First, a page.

Brexit round-up: the battle between “selective” and “non-essential”

EU Chief negotiator calls latest post-Brexit talks with UK ‘disappointing’

“Once again the clock is ticking” said EU Chief negotiator Michel Barnier to his UK counterparts during this week’s post-Brexit negotiations.

After a six-week standstill due to the COVID-19 outbreak, the second round of the EU-UK post-Brexit negotiations launched this week with around forty video conferences being held. It was concluded today with Barnier offering a press statement on the state of play. In light of the recent declarations from the UK Government refusing any extension of the transition period, Barnier recommended to carefully assess the EU-UK joint response regarding the extension by fully considering the “economic situation and the consequences of this decision.”

In his statement, Barnier also showed regret regarding the UK’s refusal “to engage seriously on a number of fundamental issues”. He called upon the British Government to implement, in the most serious, precise and objective way possible, the Political Declaration which after months of debate in the UK Parliament, was adopted in October last year together with the Withdrawal Agreement.

Realism injection: the two very real deadlines and three deliverables

 While the Withdrawal Agreement foresees the possibility of an extension of the transition period, the UK Government vehemently stated that no extension will be allowed. But with deadlines fast approaching, there is a need of some realism injection.

On 31st December 2020, the UK has to “economically exit” the EU. The EU highlights the risk that, given the upcoming economic crisis created by COVID-19, it will not be feasible to reach an “intelligent agreement that limits the shock that the UK’s departure from the Single Market and Customs Union will entail in any case.”

Given the extensive amount of work that has to be completed by the end of December, there is little chance that the three deliverables mentioned by Barnier in his latest statement will be fully assessed and implemented:

  • Ensuring the proper implementation of the Withdrawal Agreement;
  • Preparing for the negative economic consequences that the end of the transition period will entail;
  • Negotiating a future partnership between the EU and the UK with a view to limiting those negative consequences.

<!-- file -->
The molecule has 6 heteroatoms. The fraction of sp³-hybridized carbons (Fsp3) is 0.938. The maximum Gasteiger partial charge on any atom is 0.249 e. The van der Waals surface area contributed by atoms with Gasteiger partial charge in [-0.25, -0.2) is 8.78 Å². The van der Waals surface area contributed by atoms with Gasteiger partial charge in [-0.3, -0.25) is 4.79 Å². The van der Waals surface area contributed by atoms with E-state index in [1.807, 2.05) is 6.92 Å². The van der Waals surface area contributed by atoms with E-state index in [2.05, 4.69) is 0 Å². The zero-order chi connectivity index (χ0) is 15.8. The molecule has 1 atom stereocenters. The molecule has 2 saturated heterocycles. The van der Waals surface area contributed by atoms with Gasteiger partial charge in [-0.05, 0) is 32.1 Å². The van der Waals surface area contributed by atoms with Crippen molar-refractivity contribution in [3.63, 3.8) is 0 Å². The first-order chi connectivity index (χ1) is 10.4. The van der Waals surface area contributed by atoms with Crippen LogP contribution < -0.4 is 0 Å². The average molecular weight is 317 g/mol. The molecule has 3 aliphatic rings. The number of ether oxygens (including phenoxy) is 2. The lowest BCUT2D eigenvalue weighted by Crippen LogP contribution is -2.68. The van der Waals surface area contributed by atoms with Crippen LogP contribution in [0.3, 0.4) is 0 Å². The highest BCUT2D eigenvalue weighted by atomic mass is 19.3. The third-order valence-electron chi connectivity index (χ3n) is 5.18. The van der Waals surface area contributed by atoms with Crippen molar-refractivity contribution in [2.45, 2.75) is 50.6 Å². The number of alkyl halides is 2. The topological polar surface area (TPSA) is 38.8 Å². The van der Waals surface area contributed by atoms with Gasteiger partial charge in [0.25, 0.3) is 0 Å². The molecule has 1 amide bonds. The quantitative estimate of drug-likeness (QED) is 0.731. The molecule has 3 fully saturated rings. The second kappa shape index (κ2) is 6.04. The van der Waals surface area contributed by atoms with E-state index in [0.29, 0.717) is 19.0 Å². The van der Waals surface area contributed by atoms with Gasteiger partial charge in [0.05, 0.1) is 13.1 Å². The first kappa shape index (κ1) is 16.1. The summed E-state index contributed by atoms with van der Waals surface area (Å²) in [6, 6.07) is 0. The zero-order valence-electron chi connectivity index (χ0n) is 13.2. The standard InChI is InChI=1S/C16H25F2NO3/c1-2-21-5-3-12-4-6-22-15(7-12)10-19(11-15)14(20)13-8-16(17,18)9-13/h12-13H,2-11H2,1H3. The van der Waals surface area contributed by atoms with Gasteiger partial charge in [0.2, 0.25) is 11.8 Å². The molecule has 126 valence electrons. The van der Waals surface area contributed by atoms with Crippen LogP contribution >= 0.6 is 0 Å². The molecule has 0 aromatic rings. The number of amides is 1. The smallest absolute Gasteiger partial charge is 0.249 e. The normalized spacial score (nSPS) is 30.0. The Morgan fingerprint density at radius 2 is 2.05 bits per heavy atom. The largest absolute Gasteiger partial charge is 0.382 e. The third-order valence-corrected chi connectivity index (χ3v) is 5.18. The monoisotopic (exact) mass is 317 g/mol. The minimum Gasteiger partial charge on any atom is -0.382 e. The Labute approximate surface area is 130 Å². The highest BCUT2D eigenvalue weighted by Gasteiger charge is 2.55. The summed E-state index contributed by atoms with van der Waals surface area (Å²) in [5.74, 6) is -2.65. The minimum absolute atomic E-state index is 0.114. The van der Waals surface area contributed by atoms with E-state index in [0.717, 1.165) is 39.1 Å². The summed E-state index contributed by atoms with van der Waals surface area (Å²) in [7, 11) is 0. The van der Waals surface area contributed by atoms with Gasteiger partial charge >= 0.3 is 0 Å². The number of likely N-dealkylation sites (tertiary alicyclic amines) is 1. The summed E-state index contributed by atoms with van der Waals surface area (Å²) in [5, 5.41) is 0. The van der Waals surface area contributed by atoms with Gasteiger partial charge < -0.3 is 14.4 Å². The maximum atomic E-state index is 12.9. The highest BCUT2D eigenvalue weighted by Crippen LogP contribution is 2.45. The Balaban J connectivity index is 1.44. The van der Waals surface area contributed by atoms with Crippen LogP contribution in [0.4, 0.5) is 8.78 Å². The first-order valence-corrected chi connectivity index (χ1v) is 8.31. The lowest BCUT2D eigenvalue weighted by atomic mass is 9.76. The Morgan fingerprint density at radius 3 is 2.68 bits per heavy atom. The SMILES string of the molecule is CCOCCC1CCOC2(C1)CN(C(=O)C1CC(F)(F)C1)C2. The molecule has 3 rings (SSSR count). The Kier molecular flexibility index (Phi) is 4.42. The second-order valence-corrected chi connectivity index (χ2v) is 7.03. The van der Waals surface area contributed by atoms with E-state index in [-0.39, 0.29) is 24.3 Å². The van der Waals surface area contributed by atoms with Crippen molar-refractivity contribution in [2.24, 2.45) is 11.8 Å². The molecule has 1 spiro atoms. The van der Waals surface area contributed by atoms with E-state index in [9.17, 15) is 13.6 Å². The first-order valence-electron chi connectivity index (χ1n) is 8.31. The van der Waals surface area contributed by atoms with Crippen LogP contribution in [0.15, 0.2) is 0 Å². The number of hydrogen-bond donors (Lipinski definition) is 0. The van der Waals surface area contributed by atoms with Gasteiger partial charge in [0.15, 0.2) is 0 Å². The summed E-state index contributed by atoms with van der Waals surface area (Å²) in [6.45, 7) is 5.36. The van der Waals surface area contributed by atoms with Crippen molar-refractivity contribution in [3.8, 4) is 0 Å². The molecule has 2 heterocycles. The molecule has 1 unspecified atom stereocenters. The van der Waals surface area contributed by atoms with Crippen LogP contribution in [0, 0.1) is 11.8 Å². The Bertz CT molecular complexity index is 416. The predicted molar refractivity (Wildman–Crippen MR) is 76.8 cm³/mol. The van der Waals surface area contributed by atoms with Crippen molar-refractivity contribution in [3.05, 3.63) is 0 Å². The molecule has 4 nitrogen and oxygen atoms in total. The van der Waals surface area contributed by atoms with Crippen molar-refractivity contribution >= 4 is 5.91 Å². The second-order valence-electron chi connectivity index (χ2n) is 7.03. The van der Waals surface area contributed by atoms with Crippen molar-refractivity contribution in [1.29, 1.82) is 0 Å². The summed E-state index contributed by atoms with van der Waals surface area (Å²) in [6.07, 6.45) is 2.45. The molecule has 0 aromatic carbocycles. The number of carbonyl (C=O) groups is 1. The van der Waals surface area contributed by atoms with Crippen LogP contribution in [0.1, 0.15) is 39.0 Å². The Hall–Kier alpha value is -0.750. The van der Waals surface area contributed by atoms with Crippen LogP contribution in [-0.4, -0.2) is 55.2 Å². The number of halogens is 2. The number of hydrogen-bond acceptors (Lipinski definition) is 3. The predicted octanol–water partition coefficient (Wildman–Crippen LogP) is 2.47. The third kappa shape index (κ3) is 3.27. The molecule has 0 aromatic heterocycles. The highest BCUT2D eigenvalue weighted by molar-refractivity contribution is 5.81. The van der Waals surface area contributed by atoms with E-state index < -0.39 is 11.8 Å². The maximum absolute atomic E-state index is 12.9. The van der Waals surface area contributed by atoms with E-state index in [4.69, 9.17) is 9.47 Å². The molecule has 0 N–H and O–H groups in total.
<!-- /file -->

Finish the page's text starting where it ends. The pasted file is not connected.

With the deadline fast approaching, the private sector and any other Brexit-impacted stakeholders need to put additional pressure on the UK Government to ensure that their needs are taken into consideration for any possible scenario; including a prolonged transition period. 

UK’s non-participation in the EU COVID-19 scheme – a political decision

 Despite the fact that the European Commission confirmed that the UK is eligible to participate in the EU COVID-19 Scheme, which allows the joint procurement of medical equipment to fight the outbreak, the UK Government has been unclear in explaining why it will not participate in the EU Scheme – blaming a “communication problem”.

However, Simon McDonald, a Senior civil servant at the Foreign Office stated that the UK’s failure to participate in the EU’s procurement scheme was a “political decision”, which he then took back in an official statement.  As a reaction, Health Secretary Matt Hancock stated during a press conference that he was not aware that a political decision not to participate in the scheme was taken.

Read Politico’s additional details about the story, which is fairly stating that McDonald’s statements brought to life the Brexit debate.

Brussels’ little propaganda machine

With the UK’s official “political” exit from the EU on 31st January 2020, Brits in Brussels are experiencing all the feelings – but what seem a crucial topic a few weeks ago, is now slowly being replaced by other worries. Here’s one testimony for you from the other side of the Channel:

How do you feel now?  Has anything changed recently?

“I resigned myself to the fact that we are leaving long ago, and my only concern is that we secure a smooth transition at the end of the year. Other than that, I’m no longer invested in the issue. The longer I spend abroad, the less connected and less invested I am in the UK, and the more Belgium starts to feel like a permanent home.”

“One of the consequences of the COVID-19 pandemic is that it’s given us a greater sense of perspective.  Brexit has disappeared from news agendas almost entirely, and now seems like a passing fancy.”

Do you have any concerns?

“We mustn’t let the COVID-19 response distract us from ensuring an orderly transition at the end of the year. Ironically, the COVID-19 response has highlighted the benefits of a coordinated, EU-wide response to the pandemic.  I hope that we will bear that in mind when engaging with the EU after the transition.”

How do you feel about your future?

“I’m in a privileged position, because my job requires me to travel between Belgium and the UK — I get the best of both worlds.  As far as I am concerned, though, my future is here.  I’ve been in Belgium for four years, and, besides my family, only keep up with a handful of people in the UK.  I hope to earn Belgian citizenship soon and buy a house — essentially taking steps to make this move permanent. It’s funny: if you had asked me five years ago whether I thought I’d be living abroad, I’d have said no.  But I’m glad I did — it’s one positive benefit of Brexit.”


The Whitehouse team are experts in the potential impact of Brexit, providing political consultancy and public affairs advice to a wide range of clients, not only in the United Kingdom but also across the member states of the European Union. More information about our Brexit experience can be found here, or, if you have any questions, please contact our Chair, Chris Whitehouse, at